Clearing the MBO funding hurdle

You want to sell your business to the management team and they want to buy, but there’s a problem. Your management team can’t personally find the funds to pay you a material consideration. Is that the end of the story?

It needn’t be. You could consider a vendor initiated buy out (VIMBO).

Although it’s always recommended that management teams put some equity into buy out transactions, their inability to do so in a material way needn’t stop you from structuring a successful deal.

As a first step towards completing a VIMBO, you should explore whether your business has healthy cash flows and cash balances. These will help form part of the initial consideration, which could then be supplemented by raising bank funding.

Next, think about how long you would be happy to wait for the remainder of the consideration to be paid. If you don’t want to wait long, we would recommend speaking to a private equity or venture capital firm to see if your management team and the business are ‘backable’. If they are, this should help you to crystallise the full consideration either upfront or over a short period of time.

Deferred payment plans
If third party equity funding is not possible or not desired by yourself or your management team, you will need to agree a deferred consideration payment plan covering a number of years. This should include protections to compensate you for having to wait to receive your full payment. For example, as well as receiving regular interest on the outstanding deferred amount, you could remain involved as a consultant and board member until you are fully repaid. The agreement could also restrict the business from making material capital purchases or salary increases while the consideration is outstanding, and include key performance indicators for the management team. Such measures can give you some downside risk protection while you are awaiting your full consideration.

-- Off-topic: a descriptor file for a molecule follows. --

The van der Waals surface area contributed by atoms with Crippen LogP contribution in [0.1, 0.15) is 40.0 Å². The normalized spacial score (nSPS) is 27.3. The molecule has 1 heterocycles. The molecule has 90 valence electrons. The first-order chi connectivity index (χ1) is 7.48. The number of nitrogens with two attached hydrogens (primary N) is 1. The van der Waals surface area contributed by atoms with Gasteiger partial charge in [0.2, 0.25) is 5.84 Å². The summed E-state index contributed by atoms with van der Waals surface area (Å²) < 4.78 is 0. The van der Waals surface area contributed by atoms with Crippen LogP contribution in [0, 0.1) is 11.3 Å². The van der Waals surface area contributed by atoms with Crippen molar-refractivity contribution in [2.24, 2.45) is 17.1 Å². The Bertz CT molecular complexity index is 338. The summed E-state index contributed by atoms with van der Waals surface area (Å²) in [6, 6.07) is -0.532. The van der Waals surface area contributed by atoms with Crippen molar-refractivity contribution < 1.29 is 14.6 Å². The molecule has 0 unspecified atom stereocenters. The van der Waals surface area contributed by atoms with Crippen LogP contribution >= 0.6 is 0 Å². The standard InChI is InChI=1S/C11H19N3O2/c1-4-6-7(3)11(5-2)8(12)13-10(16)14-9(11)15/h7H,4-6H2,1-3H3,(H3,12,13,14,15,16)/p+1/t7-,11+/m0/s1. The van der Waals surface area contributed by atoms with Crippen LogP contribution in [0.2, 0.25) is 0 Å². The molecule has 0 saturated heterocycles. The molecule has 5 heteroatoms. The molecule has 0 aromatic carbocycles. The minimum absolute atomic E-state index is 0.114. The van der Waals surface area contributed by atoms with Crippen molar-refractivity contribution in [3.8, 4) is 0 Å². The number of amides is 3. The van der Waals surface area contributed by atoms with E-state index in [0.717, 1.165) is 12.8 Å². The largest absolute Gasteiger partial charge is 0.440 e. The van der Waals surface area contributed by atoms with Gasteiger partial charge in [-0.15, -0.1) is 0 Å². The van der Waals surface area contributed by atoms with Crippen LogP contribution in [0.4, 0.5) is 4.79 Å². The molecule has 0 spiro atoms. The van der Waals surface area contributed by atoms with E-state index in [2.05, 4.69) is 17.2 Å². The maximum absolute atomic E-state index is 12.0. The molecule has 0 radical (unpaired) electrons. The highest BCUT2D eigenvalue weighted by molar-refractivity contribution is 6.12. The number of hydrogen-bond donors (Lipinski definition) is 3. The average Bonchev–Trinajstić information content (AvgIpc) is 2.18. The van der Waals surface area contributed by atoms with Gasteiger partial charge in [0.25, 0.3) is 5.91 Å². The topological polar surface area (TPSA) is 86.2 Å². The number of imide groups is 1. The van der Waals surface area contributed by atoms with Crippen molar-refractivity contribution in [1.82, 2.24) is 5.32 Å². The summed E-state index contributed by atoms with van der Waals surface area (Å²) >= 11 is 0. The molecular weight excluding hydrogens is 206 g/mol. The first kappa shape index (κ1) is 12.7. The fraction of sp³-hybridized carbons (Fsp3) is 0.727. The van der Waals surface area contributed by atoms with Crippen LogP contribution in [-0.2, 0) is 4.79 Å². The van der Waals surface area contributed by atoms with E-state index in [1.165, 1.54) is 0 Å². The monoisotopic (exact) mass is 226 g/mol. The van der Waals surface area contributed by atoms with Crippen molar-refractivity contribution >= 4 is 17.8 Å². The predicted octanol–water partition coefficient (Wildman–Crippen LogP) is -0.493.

If you are receiving an element of deferred consideration, take care to plan your personal tax cash flows. Often, you will be happy to pay all the tax up front (i.e. on both the initial and deferred consideration) so as to only suffer tax at 10%.  Alternatively you may want to be able to defer the tax liability on the deferred consideration and be prepared to suffer tax at 20% for the privilege. Either way you will need consider the timing of tax cashflows so that structuring can be planned up front.

In cases where there is some “unascertainable” (i.e. indeterminate) deferred consideration (e.g., where deferred consideration is at least part calculated on a future earn-out), a separate chargeable gain may crystallise on the later receipt of the deferred element. Entitlement to Entrepreneurs Relief can be lost on such sums and consideration should be given to ensuring that the correct structure of consideration is put in place in such cases.

Our tax advisers can help you plan the best approach for structuring consideration and for settling any tax liability before you embark on a transaction.

If you’d like to find out more about how to achieve a VIMBO, please get in touch. All conversations are held in strictest confidence.

Leave a comment

 Security code